Was everything very scripted or was there room to play around with the material a bit? The balcony scene was so scary to me. I mean, you legit turned into a horror villain there.
[Laughs] It’s funny that it had that feel of an improvised movie because it was all scripted, even down to certain gestures that Beth has and Anna adopts later, like, her nail biting or playing with her necklace. Half of that stuff was Caitlin’s [FitzGerald] invention and the other half of the more concrete gestures were in the script. The script and the movie was really purposeful in that way.
What was the tone like off set?
It was really loving! We all lived in Big Sur together, in one house. It was Caitlin, Sophia, me, and only a handful of crew. Sophia’s sister was our caterer. We woke up every morning and did meditation exercises to really create this community of us making something together. To use a very in vogue phrase, to create a safe space to explore. Then at the end of the day, no matter what we did, we all had dinner together and played a game of high and low where everyone said the best part of their day and the worst part of their day. That really created the bookends to the day that I don’t think you normally get when you film a movie because you’re alone when you enter this really social, crazy, and emotional sphere before being left with no clear conclusion to it. So it felt really lovely to work in a way where you could do anything in the hours of filming, but on other sides of that, you have a space to resolve what happened that day. For such an intense movie and intense space where you’re all living together, it was really fundamental to making it work.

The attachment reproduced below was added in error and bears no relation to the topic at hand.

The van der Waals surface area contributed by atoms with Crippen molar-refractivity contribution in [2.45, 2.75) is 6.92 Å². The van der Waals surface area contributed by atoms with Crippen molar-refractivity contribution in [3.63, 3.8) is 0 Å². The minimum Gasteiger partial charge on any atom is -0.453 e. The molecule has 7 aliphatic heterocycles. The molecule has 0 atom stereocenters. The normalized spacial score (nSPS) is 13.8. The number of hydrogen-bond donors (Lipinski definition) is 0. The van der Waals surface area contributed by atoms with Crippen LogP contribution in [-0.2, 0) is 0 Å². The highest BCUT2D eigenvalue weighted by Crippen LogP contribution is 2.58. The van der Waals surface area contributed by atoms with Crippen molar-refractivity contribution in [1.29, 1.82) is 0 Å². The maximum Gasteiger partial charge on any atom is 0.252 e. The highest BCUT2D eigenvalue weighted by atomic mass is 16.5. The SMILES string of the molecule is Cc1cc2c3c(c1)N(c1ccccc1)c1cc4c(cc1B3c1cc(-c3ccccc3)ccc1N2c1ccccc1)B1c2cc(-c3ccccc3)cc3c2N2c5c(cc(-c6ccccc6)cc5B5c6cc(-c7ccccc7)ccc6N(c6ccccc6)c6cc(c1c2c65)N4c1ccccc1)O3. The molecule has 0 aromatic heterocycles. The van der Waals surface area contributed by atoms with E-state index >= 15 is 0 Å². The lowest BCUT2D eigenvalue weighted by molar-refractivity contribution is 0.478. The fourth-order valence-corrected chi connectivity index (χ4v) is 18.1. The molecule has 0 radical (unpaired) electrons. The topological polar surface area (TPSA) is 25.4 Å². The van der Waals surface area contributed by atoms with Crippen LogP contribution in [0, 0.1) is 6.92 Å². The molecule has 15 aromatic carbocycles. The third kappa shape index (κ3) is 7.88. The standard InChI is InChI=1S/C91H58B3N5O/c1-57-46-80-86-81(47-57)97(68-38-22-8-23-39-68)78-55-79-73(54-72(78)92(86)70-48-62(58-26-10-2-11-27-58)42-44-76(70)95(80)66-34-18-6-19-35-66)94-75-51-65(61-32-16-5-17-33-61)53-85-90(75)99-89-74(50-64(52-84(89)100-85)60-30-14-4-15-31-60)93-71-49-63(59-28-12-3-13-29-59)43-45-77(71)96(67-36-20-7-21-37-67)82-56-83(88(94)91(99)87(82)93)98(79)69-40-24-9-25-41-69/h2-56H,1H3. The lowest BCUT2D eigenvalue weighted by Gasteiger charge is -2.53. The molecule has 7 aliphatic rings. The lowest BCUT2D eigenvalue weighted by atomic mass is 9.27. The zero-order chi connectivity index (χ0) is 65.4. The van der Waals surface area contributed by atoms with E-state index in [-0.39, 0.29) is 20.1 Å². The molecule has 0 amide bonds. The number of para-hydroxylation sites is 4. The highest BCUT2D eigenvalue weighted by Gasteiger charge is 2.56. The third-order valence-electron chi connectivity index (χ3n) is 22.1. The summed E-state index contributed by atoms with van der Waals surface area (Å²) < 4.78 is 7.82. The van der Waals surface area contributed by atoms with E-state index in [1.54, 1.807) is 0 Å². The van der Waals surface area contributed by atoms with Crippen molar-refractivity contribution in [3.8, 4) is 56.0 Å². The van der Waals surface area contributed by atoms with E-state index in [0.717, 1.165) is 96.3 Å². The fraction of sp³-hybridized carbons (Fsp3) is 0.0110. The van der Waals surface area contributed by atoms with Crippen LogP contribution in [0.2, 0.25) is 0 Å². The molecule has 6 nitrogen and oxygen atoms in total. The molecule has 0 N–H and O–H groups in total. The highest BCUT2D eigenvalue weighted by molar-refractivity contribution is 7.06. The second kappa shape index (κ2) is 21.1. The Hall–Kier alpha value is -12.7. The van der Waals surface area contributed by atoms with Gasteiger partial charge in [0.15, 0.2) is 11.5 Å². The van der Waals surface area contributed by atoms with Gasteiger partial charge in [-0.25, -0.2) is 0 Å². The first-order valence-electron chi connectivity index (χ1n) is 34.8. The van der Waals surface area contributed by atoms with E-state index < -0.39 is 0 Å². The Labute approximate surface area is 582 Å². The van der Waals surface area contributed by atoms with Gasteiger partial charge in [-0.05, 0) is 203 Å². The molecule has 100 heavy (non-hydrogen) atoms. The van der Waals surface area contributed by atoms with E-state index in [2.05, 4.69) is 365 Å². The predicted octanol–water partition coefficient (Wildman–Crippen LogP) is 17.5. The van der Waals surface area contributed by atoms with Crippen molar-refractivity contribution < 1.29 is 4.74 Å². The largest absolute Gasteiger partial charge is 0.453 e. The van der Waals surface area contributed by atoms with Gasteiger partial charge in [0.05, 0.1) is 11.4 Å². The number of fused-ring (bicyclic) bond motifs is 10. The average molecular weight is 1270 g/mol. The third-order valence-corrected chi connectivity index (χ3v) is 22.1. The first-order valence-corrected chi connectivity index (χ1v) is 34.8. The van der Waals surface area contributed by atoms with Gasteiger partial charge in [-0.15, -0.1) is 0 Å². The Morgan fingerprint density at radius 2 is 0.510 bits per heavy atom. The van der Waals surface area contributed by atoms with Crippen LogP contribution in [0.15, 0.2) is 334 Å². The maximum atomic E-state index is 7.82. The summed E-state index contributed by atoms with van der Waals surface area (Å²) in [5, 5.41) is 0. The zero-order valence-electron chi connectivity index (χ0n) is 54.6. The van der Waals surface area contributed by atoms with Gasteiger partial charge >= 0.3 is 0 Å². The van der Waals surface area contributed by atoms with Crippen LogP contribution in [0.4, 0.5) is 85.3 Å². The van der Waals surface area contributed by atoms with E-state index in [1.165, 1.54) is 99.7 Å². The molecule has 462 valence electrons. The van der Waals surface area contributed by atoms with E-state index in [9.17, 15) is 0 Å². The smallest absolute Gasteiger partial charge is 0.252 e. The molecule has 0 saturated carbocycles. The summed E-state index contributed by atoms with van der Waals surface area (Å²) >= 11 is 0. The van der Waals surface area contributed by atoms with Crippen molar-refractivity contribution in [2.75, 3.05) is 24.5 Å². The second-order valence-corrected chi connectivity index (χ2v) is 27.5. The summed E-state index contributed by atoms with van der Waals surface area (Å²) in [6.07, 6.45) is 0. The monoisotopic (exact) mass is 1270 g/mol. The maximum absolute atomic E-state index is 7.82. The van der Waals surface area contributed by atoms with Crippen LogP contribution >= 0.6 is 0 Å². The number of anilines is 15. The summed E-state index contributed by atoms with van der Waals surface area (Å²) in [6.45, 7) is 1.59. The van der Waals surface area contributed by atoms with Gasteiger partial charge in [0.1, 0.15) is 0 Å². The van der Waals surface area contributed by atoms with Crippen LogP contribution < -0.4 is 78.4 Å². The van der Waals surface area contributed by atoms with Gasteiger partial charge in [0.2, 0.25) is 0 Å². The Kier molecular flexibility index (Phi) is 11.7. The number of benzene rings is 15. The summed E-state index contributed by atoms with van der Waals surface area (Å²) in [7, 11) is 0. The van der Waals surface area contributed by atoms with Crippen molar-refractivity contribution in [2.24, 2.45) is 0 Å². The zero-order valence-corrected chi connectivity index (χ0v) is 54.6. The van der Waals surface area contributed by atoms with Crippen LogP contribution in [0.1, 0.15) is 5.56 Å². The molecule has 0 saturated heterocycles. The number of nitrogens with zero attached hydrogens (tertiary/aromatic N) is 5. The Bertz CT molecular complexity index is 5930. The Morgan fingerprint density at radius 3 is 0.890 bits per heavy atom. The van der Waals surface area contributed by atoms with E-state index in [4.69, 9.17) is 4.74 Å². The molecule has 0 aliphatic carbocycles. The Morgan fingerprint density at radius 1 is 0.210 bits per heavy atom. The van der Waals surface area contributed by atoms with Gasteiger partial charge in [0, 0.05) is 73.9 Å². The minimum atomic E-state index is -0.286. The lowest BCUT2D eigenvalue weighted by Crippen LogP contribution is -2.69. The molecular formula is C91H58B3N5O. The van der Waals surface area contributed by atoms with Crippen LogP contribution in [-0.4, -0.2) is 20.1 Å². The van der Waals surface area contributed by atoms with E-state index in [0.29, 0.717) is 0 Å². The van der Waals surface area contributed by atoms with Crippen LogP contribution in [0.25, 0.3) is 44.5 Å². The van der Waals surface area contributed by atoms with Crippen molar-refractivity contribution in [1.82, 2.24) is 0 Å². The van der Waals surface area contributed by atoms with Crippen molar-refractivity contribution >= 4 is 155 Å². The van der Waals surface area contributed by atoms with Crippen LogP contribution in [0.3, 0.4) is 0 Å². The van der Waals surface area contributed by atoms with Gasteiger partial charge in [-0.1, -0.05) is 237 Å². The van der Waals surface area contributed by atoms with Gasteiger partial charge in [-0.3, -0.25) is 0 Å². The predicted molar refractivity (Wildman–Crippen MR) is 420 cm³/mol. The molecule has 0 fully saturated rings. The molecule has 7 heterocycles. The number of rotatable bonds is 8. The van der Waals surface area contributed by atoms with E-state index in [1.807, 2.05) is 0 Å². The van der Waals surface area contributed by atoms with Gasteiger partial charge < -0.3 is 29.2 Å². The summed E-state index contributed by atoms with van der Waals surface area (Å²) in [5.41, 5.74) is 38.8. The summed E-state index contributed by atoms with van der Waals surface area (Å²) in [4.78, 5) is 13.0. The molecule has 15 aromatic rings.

And because you work on all of these other big projects like The Martian and Black Mirror, you must really crave these truly handcrafted ones as an actor when you’re not doing them.